ANNAPOLIS — When Carroll educators took their case for a New Windsor Middle School replacement to him, Gov. William Donald Schaefer asked not about the project but about local support for the Linowes tax restructuring plan.
As Vernon F. Smith Jr., Carroll's director of school support services, began the district's presentation to the Board of Public Works, the governor interrupted to ask about support for the $800 million tax plan among the county's legislative delegation.
It was a question the governor, who chairs the three-member board, repeated to representatives of the other 12 school districts vying for $57.7 million in school construction money for the next fiscal year, which begins July 1.
Although Superintendent R. Edward Shilling met with the county delegation to discuss the tax plan, Smith said it was difficult to determine where Carroll's senators and delegates stood on the proposal.
Schaefer told at least one county school superintendent that he would vote for "your schools" as soon as the Linowes package is approved by the General Assembly.
The state board awarded about $45 million for construction, renovation and portable relocation projects recommended by the Maryland Interagency Committee on School Construction. That means only about $12 million is left forthe 49 projects -- with a $48 million price tag -- denied by the IACand appealed to the board.
Carroll educators, though, are not seeking money for the New Windsor project but planning recognition -- state acknowledgment that a school is needed. State recognition would allow Carroll to proceed with the project next year and return the following year for state construction dollars.
Earlier this year, theIAC denied planning recognition for the New Windsor school and a proposed Oklahoma Road middle school, despite an appeal from Carroll officials.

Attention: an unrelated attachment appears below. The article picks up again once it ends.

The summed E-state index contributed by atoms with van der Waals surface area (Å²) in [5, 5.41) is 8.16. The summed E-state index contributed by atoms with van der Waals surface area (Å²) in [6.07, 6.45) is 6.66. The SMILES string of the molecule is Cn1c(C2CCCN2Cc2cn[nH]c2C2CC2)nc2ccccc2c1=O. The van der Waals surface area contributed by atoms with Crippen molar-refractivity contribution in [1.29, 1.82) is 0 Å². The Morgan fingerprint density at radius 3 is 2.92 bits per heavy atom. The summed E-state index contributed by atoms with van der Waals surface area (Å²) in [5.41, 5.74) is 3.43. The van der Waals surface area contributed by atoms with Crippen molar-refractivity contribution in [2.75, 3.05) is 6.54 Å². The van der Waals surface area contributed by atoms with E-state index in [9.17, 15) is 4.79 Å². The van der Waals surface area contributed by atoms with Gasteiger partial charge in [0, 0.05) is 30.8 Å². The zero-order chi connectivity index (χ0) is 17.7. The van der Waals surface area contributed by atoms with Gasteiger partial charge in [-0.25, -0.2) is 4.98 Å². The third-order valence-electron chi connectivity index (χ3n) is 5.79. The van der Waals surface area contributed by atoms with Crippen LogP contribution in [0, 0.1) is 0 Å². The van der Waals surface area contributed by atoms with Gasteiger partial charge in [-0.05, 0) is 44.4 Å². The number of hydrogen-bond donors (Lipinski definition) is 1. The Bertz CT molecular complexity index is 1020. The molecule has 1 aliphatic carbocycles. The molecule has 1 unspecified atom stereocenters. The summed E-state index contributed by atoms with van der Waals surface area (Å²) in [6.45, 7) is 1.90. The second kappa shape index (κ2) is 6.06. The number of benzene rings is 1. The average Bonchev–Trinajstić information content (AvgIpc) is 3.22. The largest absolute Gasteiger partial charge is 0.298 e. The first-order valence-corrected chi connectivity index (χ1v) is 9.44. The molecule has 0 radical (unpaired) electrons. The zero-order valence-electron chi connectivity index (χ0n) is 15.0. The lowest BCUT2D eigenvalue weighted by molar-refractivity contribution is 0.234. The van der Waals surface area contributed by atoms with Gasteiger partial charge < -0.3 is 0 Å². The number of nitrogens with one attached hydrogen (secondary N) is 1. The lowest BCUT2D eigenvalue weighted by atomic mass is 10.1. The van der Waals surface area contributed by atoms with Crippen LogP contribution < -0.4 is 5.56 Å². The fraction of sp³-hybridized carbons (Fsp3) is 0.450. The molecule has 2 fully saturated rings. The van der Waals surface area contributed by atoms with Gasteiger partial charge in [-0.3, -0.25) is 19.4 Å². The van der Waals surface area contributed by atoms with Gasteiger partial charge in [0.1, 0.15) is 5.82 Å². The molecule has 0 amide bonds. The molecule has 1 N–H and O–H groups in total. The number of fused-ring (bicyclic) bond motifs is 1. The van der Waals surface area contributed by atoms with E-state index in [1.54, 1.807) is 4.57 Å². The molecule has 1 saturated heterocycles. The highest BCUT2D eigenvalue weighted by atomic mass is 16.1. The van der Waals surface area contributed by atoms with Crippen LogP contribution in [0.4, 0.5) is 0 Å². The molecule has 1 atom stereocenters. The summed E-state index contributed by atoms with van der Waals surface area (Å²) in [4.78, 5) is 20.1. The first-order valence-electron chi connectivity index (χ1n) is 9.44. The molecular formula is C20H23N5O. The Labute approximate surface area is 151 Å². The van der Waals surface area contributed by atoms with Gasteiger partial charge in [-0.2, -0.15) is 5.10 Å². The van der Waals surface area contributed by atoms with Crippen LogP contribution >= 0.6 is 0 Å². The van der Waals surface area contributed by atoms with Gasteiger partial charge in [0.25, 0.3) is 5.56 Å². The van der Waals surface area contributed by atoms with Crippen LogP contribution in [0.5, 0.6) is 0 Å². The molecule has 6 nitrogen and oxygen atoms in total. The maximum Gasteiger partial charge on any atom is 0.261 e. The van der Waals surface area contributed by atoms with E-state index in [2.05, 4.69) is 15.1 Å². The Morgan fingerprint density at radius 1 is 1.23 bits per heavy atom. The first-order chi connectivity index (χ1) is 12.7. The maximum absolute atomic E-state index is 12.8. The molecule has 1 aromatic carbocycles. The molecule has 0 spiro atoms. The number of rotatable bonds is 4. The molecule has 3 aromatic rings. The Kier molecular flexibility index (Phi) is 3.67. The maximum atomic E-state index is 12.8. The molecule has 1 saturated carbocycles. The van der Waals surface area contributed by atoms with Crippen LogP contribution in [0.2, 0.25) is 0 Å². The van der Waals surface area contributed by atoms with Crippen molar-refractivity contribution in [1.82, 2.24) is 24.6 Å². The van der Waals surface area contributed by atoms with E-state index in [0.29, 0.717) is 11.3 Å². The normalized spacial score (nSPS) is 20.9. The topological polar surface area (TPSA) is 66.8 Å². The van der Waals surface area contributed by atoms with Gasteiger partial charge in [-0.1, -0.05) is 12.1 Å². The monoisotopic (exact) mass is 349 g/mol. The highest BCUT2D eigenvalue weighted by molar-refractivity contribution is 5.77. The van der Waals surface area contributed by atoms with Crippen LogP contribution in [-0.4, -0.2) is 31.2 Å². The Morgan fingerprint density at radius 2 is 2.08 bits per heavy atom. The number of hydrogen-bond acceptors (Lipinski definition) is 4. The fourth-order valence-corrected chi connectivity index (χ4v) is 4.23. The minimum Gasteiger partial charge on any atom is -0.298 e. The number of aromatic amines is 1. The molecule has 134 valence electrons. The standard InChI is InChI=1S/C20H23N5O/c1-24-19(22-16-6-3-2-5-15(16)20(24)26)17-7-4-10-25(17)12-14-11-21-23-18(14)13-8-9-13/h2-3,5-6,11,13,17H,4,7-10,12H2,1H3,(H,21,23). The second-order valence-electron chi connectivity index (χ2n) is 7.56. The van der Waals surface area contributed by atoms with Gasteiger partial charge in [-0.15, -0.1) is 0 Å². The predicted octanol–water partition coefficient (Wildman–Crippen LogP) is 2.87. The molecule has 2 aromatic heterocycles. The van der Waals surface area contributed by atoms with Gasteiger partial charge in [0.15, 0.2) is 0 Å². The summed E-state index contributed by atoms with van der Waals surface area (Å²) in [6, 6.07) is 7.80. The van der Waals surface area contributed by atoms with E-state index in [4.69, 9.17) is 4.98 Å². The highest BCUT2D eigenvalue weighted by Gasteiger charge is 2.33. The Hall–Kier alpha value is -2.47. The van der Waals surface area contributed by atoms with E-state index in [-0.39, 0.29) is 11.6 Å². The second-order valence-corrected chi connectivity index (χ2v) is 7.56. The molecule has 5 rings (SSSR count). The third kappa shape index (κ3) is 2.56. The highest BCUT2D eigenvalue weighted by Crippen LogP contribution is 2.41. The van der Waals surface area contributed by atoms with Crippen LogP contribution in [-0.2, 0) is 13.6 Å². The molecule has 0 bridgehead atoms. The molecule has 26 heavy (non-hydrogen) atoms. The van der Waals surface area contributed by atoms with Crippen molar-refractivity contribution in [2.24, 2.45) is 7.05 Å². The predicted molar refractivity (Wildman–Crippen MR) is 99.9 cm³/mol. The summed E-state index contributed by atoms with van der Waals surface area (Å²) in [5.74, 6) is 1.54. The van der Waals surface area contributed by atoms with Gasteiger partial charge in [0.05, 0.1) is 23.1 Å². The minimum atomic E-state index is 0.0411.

After consulting with the school board, educators decided to press the New Windsor project before the Board of Public Works, which also is composed of the state treasurer and the comptroller of the treasury.
By not appealing the IAC decision, Shilling noted thatthe district could stand to lose money if additional state dollars become available.
During a hearing Wednesday, Smith told the state board that "New Windsor Middle School is, without a doubt, the most obsolete educational facility in Carroll County."
Built in 1936 andexpanded in the 1950s and 1960s, the school "is seriously lacking many amenities required by educational standards today" for its 450 students, Smith said.
Educators have described the school's classrooms as small and cramped. Smith noted in his presentation that special subject area classrooms are inadequate in "number and quality."
The cafeteria, besides serving as a food service area, also triples as a weight room and motor development area, Smith said. There is no space in the building for the instrumental music program, which is held in a portable unit installed in the 1950s.
Following his presentation, Smith said he believed the replacement school would receive planning recognition if the board decided to give the go-ahead for projects. Smith said the project has been highly recommended by the IAC.
School officials expect to receive a response from the board soon.
The state board did not ask specific questions about the New Windsor project. Instead, the questions centered on how much state money the district would receive for projects next year and how much the state's share amounts to for building programs.
Next fiscal year, Carroll will receive $4.2 million for construction of Runnymede Elementary School, the new facility for the Taneytown/Uniontown area, a roofing project at South Carroll High School and for the relocation of two state-owned portables from Manchester Elementary to Winfield Elementary.
State dollars cover about 65 percent of a building project, officials said.